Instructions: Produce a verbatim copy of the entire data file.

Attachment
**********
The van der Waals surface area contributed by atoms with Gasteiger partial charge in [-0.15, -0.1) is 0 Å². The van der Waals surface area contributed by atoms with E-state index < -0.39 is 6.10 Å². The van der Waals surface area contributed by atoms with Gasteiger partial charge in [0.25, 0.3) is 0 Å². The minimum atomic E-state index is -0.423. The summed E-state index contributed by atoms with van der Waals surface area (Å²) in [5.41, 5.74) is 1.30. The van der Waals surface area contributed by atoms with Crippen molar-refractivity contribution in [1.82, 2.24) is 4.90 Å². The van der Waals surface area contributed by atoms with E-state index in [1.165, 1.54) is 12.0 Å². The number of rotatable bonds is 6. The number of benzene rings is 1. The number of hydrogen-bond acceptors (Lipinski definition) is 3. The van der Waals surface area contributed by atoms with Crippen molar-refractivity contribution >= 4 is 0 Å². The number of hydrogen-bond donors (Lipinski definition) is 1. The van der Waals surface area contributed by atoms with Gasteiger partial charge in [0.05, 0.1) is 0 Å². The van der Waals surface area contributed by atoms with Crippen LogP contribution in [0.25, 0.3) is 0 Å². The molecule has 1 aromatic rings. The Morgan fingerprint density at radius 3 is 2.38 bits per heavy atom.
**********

The van der Waals surface area contributed by atoms with Gasteiger partial charge in [-0.15, -0.1) is 0 Å². The van der Waals surface area contributed by atoms with E-state index < -0.39 is 6.10 Å². The van der Waals surface area contributed by atoms with Gasteiger partial charge in [0.25, 0.3) is 0 Å². The minimum atomic E-state index is -0.423. The summed E-state index contributed by atoms with van der Waals surface area (Å²) in [5.41, 5.74) is 1.30. The van der Waals surface area contributed by atoms with Crippen molar-refractivity contribution in [1.82, 2.24) is 4.90 Å². The van der Waals surface area contributed by atoms with E-state index in [1.165, 1.54) is 12.0 Å². The number of rotatable bonds is 6. The number of benzene rings is 1. The number of hydrogen-bond acceptors (Lipinski definition) is 3. The van der Waals surface area contributed by atoms with Crippen molar-refractivity contribution >= 4 is 0 Å². The number of hydrogen-bond donors (Lipinski definition) is 1. The van der Waals surface area contributed by atoms with Gasteiger partial charge in [0.05, 0.1) is 0 Å². The van der Waals surface area contributed by atoms with Crippen LogP contribution in [0.25, 0.3) is 0 Å². The molecule has 1 aromatic rings. The Morgan fingerprint density at radius 3 is 2.38 bits per heavy atom.